The joints are located in the area where two different bones meet, and have many functions. They give our skeleton structure and allow muscles to move the limbs. However, when the joints are worn or inflamed, something as self-evident as moving can become extremely painful and thus difficult.
These problems are especially pronounced in some sports, which put more strain on the joints in the long run. In order for our joints to stay healthy and functional for as long as possible, it is therefore important that we nourish them properly. There is still a rule that a balanced diet is the best choice to achieve this, and we will highlight some nutrients that will help keep your joints moving longer.
When the amount of collagen in the body decreases with age, there is also an increased risk of developing degenerative joint diseases, such as osteoarthritis, a disease that could also be called "wear and tear" of the joints (source 1).
Some studies have shown that collagen supplements can improve the symptoms of osteoarthritis and reduce joint pain (sources 1 and 2).
MSM’s ability to speed up the elimination of waste products from the cells leads to pain-relieving properties. For example, muscle pain and soreness following exercise is caused by a buildup of lactic acid; MSM helps speed up the release of such acids and toxins, and so speeds up recovery.
Furthermore, many bodily pains, such as joint pain, muscle pain, and headaches, can be caused by inflammation. MSM has been proven to be greatly successful in reducing inflammation, and pain.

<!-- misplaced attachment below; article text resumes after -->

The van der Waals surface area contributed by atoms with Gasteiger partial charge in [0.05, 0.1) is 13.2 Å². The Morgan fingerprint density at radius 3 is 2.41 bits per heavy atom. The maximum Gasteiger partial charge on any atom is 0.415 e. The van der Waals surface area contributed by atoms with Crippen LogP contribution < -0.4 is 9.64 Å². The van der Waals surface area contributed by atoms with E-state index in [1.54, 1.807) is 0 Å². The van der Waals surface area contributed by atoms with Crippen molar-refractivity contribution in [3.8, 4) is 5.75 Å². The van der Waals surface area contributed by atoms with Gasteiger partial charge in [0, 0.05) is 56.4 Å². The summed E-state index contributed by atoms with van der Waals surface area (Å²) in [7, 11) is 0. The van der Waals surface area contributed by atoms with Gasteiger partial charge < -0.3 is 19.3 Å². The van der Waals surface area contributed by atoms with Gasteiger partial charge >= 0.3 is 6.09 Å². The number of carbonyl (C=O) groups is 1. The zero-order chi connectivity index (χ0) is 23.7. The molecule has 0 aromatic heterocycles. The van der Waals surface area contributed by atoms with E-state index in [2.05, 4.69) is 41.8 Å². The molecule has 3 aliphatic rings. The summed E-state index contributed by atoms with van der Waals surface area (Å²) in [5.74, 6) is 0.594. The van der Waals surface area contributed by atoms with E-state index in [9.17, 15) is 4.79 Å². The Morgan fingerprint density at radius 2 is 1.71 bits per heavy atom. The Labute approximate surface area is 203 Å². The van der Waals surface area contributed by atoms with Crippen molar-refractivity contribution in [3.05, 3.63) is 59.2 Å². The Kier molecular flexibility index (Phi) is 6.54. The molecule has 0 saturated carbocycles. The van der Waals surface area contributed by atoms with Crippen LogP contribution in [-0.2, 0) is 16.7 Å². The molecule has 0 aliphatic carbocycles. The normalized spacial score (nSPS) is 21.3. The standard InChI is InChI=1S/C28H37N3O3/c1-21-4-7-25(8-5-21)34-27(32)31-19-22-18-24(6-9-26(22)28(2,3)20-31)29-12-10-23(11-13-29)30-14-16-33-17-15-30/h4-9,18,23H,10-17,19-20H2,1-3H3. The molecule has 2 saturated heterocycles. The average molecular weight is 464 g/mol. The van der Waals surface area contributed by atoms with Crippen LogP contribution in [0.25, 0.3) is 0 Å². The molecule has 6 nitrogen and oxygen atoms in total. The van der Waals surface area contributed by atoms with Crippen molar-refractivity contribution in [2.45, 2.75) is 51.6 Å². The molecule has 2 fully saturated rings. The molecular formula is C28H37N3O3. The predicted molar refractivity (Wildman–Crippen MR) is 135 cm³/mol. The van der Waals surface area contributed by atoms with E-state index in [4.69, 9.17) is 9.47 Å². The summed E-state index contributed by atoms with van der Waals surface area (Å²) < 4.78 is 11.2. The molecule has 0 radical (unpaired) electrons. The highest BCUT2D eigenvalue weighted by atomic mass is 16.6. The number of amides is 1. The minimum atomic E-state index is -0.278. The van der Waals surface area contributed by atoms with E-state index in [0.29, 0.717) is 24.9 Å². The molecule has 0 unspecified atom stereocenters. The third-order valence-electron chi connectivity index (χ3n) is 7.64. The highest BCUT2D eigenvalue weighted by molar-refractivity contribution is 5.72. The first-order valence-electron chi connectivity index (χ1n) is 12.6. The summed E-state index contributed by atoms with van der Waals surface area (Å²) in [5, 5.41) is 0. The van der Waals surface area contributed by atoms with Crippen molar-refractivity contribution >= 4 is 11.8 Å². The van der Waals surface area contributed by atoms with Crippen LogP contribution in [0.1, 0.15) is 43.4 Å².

Studies indicate that MSM is associated with a reduction in joint and muscle pain by inhibiting inflammatory processes. It also reduces the level of cartilage degradation (source 3). In patients older than 50, a lower level of pain, less swelling, and less rigid joints were reported at 12 weeks with a dose of 1200 mg MSM per day (source 4).
It plays an essential role in the formation of new collagen, which means that low levels of vitamin C can affect joint health.
Studies on vitamin C have found that it can stimulate the production of collagen and proteoglycan (both of which are important parts of joint cartilage) and can protect against the breakdown of cartilage.
As a conclusion, vitamin E may retard the progression of osteoarthritis by ameliorating oxidative stress and inflammation of the joint. Further studies are warranted to develop vitamin E as an anti-osteoarthritis agent to reduce the global burden of this disease.
- Elisângela Porfírio, Gustavo Bernardes Fanaro. Collagen supplementation as a complementary therapy for the prevention and treatment of osteoporosis and osteoarthritis: a systematic review. Rev. Bras. Geriatr. Gerontol., Rio de Janeiro, 2016; 19(1):153-164. DOI: 10.1590/1809-9823.2016.14145.
- Bello AE, Oesser S. Collagen hydrolysate for the treatment of osteoarthritis and other joint disorders: a review of the literature. Curr Med Res Opin. 2006 Nov; 22(11):2221-32. DOI: 10.1185/030079906X148373
- Ezaki J, Hashimoto M, Hosokawa Y, Ishimi Y. Assessment of safety and efficacy of methylsulfonylmethane on bone and knee joints in osteoarthritis animal model. J Bone Miner Metab. 2013 Jan;31(1):16-25. DOI: 10.1007/s00774-012-0378-9.
- Xu G, Zhou T, Gu Y, Wang Q, Shariff M, Gu P, Nguyen T, Shi R, Rao J. Evaluation of the Effect of Mega MSM on Improving Joint Function in Populations Experiencing Joint Degeneration. Int J Biomed Sci. 2015 Jun;11(2):54-60. PMID: 26199577; PMCID: PMC4502733.
- Kristine L. Clark, Wayne Sebastianelli, Klaus R. Flechsenhar, Douglas F. Aukermann, Felix Meza, Roberta L. Millard, John R. Deitch, Paul S. Sherbondy & Ann Albert (2008) 24-Week study on the use of collagen hydrolysate as a dietary supplement in athletes with activity-related joint pain, Current Medical Research and Opinion, 24:5, 1485-1496, DOI: 10.1185/030079908X291967